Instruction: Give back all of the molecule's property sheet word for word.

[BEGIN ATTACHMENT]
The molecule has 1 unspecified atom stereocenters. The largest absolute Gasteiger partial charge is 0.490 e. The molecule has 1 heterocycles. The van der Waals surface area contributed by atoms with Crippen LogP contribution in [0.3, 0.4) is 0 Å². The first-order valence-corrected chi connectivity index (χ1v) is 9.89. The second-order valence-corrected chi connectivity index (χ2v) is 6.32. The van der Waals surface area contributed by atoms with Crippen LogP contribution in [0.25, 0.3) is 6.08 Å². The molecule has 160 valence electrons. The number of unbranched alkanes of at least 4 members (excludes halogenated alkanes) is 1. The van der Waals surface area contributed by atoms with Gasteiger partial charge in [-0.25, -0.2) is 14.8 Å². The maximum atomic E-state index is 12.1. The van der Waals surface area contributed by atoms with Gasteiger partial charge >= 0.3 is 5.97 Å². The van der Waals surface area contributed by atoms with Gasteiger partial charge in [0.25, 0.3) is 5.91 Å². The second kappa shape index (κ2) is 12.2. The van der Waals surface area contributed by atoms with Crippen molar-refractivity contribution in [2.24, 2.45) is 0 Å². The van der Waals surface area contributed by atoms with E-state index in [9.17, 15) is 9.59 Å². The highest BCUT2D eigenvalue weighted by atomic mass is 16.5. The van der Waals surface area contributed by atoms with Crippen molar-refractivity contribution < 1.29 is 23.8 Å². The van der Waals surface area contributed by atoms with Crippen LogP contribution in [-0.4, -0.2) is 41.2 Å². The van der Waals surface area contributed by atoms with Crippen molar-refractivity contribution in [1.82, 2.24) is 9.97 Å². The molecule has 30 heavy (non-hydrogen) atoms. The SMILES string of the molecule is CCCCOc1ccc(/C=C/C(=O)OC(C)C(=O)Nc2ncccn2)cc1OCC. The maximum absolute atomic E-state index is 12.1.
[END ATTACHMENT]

The molecule has 1 unspecified atom stereocenters. The largest absolute Gasteiger partial charge is 0.490 e. The molecule has 1 heterocycles. The van der Waals surface area contributed by atoms with Crippen LogP contribution in [0.3, 0.4) is 0 Å². The first-order valence-corrected chi connectivity index (χ1v) is 9.89. The second-order valence-corrected chi connectivity index (χ2v) is 6.32. The van der Waals surface area contributed by atoms with Crippen LogP contribution in [0.25, 0.3) is 6.08 Å². The molecule has 160 valence electrons. The number of unbranched alkanes of at least 4 members (excludes halogenated alkanes) is 1. The van der Waals surface area contributed by atoms with Gasteiger partial charge in [-0.25, -0.2) is 14.8 Å². The maximum atomic E-state index is 12.1. The van der Waals surface area contributed by atoms with Gasteiger partial charge >= 0.3 is 5.97 Å². The van der Waals surface area contributed by atoms with Gasteiger partial charge in [0.25, 0.3) is 5.91 Å². The second kappa shape index (κ2) is 12.2. The van der Waals surface area contributed by atoms with Crippen molar-refractivity contribution in [2.24, 2.45) is 0 Å². The van der Waals surface area contributed by atoms with E-state index in [9.17, 15) is 9.59 Å². The highest BCUT2D eigenvalue weighted by atomic mass is 16.5. The van der Waals surface area contributed by atoms with Crippen molar-refractivity contribution < 1.29 is 23.8 Å². The van der Waals surface area contributed by atoms with Crippen LogP contribution in [-0.4, -0.2) is 41.2 Å². The van der Waals surface area contributed by atoms with Crippen molar-refractivity contribution in [1.82, 2.24) is 9.97 Å². The molecule has 30 heavy (non-hydrogen) atoms. The SMILES string of the molecule is CCCCOc1ccc(/C=C/C(=O)OC(C)C(=O)Nc2ncccn2)cc1OCC. The maximum absolute atomic E-state index is 12.1.